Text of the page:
Memory Sculpture is a developing series of sculptures made from memories of physical forms as they move through time and space. They exist between the digital and physical, and are presented in a documentation format that questions how we experience and remember artworks, even if you’ve never been in the same room. They are part of a wider series of artworks exploring memory and digital.
How does the mind remember a horse? The mind is a random access device. We read one small part at a time. Parts of my memory of a horse will correlate with parts of your memory of a horse, though looking at the whole, you will naturally disagree. But where are the eyes; the face; the tail? Can you look at a picture of just a horse’s leg and recognise it as horse? A memory is never incomplete in itself, it always perfect and precious. However, do not be fooled: the memory does not exist in the world, even if it seems real to you. This form exists in the memory of the machine now, too. The machine always believes. Always agrees.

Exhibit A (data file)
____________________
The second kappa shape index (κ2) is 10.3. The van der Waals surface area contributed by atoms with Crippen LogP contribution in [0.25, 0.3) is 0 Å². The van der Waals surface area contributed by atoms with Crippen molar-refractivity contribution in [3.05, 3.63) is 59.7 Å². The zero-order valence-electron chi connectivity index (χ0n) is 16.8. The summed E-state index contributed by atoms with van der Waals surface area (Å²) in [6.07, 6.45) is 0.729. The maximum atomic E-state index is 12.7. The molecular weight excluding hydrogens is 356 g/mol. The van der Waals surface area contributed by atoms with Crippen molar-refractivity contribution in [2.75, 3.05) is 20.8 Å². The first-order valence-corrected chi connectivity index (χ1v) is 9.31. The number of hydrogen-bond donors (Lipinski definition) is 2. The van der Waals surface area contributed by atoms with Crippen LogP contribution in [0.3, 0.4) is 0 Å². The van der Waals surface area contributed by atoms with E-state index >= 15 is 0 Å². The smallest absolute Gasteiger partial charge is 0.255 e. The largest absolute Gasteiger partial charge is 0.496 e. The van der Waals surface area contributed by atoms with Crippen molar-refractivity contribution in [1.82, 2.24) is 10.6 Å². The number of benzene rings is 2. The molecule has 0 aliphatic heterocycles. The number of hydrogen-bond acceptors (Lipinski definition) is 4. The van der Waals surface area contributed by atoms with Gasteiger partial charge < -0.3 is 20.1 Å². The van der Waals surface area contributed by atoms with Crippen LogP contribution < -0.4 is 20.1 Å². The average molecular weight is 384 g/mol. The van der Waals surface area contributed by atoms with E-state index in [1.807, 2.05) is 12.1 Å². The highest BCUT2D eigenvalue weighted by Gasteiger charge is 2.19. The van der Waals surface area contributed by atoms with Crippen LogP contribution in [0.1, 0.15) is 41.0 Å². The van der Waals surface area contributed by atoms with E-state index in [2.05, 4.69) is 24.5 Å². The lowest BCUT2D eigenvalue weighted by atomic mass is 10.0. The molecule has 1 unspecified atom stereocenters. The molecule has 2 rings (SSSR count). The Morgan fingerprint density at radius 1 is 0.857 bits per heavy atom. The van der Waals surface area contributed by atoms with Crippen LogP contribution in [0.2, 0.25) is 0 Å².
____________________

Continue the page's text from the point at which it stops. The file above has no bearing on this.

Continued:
A figurative memory sculpture made from remembered muscle groups and bone structures that I studied intensely as an art student, distorted by motion and time. I found working on certain parts illicit specific and powerful recollections; some joyfully happy, and some come with that sharp forlorn rush of sadness. We make, and are made of, memories. Memory machines.
Taking one form, a remembered form, and re-contextualising it to affirm it it different ways.
“We’d go park up next to that big white horse on the hill and make out for hours. Until the night birds passed out drunk in the trees again, until the sky became like cardboard again. We shone the stars in each others eyes and pushed the darkness away again.”Short Story